Testosterone and thunder collide with the release of Thor, the first official blockbuster of the summer movie season and a precursor to next year's The Avengers. The movie, curiously helmed by Shakespearean director Kenneth Branagh, is an entertaining start to the season but unfortunately not the knock-your-socks action extravaganza you may be expecting.
Thor, which stars Chris Hemsworth as the title character and Natalie Portman as his mortal concubine Jane Foster, is the riskiest comic book adaptation to date. Unlike the other franchises that have taken off in recent years - from Spider-Man and X-Men to Batman and Iron Man - Thor is the most fantastical of them all, with much of the movie set in the Godlike world of Asgard and relying very little on the physics of the real world.
The movie is first and foremost an origins story and shifts between modern day Earth, where Thor meets Jane and attempts to retrieve his hammer - and his powers - from S.H.I.E.L.D., and Asgard, where adopted brother Loki (Tom Hiddleston) attempts to seize power from their aging father King Odin (Anthony Hopkins).
While necessary, Thor struggles with the typical elements of origin tales. Specifically, it must balance character development with the action everyone expects. Unfortunately, while Branagh strikes a decent balance, Thor isn't as epic or thrilling as it could have been.
Thor doesn't have much action, especially not as much as you'd expect from the god of thunder. Thor spends much of the movie without his powers. This doesn't keep him from kicking some human ass, but once he does regain his full might, he quickly dispenses with his earthbound foe and then the picture moves onto its quick climax.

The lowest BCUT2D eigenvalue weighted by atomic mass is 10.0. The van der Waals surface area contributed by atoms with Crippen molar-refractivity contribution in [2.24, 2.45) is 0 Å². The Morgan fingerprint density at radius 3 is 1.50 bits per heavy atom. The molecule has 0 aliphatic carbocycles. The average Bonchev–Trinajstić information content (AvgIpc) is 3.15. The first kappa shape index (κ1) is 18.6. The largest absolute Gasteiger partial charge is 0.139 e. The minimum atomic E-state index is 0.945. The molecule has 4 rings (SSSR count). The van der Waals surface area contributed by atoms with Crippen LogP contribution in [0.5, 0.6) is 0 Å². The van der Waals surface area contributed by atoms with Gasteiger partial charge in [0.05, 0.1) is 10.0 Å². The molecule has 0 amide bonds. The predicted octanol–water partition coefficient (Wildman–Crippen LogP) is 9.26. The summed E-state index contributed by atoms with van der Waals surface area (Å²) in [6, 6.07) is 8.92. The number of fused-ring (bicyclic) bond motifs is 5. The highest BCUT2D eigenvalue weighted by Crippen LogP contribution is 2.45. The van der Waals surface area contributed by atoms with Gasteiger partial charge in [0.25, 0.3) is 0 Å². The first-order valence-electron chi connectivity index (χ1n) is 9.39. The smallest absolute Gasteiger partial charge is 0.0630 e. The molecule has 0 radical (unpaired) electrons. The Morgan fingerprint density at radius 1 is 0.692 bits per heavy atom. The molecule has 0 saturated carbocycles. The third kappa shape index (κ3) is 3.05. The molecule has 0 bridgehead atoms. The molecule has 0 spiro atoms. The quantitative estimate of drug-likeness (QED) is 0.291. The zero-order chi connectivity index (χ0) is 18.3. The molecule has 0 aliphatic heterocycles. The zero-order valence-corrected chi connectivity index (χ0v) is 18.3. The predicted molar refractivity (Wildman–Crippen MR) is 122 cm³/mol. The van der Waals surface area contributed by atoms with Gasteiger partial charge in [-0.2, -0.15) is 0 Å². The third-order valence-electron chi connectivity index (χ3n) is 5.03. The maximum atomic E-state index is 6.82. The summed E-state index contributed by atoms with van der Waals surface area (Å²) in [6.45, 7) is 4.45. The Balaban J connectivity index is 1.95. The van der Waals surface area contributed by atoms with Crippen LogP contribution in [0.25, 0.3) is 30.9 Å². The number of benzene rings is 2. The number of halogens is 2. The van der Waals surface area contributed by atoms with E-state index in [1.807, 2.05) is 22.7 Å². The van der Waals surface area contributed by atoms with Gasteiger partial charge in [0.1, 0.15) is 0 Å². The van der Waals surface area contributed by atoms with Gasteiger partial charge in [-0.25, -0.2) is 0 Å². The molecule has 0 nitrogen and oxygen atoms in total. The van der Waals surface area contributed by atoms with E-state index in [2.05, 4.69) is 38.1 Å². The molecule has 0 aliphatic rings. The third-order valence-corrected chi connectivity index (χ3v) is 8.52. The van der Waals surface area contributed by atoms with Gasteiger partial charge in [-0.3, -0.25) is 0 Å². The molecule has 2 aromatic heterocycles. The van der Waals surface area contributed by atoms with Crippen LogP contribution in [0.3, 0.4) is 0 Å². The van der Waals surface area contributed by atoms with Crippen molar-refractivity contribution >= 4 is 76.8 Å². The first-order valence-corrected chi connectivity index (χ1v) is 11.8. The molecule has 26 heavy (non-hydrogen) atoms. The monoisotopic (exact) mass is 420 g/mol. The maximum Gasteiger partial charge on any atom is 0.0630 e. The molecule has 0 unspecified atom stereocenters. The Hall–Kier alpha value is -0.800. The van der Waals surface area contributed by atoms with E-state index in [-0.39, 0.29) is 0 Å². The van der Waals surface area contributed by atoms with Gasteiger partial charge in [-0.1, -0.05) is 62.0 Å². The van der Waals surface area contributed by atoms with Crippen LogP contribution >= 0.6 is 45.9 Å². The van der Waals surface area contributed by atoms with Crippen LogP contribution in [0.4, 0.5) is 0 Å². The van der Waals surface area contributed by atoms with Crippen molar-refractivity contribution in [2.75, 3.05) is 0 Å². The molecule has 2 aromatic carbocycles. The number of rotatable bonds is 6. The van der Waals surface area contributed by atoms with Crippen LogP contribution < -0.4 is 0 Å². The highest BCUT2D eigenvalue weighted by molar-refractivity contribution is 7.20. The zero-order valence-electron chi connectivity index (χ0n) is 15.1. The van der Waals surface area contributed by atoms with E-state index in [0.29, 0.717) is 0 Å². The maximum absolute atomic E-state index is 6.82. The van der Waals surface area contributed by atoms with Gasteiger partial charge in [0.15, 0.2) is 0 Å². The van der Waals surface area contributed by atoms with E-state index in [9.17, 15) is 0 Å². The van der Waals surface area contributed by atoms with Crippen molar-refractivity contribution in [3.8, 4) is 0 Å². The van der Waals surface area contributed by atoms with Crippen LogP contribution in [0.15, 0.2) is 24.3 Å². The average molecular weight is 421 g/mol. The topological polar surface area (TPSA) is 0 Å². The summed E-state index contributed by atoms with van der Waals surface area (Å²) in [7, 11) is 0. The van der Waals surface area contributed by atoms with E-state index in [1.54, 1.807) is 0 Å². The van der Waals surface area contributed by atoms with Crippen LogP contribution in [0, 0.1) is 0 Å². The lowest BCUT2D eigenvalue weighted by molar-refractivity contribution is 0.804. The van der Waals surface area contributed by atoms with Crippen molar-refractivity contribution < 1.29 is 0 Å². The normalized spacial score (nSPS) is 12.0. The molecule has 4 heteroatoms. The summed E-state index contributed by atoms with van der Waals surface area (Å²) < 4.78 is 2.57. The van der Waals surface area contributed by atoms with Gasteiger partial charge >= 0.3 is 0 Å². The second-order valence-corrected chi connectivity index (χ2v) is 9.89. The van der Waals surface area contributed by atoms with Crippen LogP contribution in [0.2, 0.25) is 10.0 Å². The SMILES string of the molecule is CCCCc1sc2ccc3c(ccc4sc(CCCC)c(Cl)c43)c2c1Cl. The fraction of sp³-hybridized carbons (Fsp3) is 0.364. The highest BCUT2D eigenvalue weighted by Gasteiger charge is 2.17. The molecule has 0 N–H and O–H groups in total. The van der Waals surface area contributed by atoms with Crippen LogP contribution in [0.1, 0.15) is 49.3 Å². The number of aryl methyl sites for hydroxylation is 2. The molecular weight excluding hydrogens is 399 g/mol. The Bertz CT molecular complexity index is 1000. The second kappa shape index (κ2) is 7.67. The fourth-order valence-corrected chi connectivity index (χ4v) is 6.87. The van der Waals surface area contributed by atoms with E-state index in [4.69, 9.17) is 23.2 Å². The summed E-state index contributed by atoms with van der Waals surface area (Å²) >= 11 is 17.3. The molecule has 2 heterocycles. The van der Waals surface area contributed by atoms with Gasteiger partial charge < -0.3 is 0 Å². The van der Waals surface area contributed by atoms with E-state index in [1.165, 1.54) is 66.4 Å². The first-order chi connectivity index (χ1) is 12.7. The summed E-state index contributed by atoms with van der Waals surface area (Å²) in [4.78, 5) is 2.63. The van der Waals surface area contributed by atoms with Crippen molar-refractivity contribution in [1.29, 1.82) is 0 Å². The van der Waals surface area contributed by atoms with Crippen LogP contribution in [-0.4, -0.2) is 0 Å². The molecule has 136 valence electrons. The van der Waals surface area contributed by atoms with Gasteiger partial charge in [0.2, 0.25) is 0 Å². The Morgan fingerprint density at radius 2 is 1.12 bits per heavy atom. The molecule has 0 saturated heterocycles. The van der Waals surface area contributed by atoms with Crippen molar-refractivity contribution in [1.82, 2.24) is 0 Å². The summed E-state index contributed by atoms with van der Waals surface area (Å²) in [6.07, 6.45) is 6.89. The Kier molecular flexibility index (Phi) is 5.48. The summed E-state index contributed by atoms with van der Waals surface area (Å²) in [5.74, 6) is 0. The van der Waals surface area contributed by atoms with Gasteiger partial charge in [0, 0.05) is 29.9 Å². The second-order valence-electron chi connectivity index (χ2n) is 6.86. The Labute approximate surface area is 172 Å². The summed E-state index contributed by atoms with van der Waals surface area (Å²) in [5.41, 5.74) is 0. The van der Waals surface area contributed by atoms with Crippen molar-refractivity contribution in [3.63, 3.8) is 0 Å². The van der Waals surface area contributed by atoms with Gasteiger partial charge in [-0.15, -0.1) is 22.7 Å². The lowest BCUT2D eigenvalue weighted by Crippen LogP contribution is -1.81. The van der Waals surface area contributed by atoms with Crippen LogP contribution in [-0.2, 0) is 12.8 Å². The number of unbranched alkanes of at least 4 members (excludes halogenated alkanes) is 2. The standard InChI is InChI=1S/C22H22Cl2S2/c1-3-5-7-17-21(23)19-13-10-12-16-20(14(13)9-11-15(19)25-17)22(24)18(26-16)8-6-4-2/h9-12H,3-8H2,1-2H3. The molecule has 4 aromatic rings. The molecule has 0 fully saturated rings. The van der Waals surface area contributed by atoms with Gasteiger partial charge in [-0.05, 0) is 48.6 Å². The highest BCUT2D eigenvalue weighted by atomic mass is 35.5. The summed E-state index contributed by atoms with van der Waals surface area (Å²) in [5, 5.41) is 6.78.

Thor seems incomplete as a result, but then again that's the point. It is, after all, a setup for The Avengers, nothing more.
While the lack of a truly awesome action sequence was the biggest issue, the movie also struggles with a paradox presented by its two key settings. The scenes set on earth are extremely entertaining, funny and enjoyable, but they also are just filler. Every important scene takes place in Asgard, but ironically they are less engaging.
Unfortunately, the relationship between Thor and Jane also seems forced. When Thor promises he'll return to Jane, it comes as a surprise that the two had formed such a bomb. It feels as though several scenes developing their relationship were left on the cutting room floor.
Nevertheless, Thor is still a worthwhile movie. Relatively well written given its source material, Thor sets the groundwork for a strong franchise. The movie was from the outset a challenge to pull off, and Thor works more often than not. Chris Hemsworth is excellent, bringing charisma, energy and humor to a character that could easily have none of those things.
Though it lacks a truly memorable action scene, there is enough excitement and intrigue to keep things entertaining. Thor isn't perfect, but it is a fun start to summer.
Review by Erik Samdahl unless otherwise indicated.
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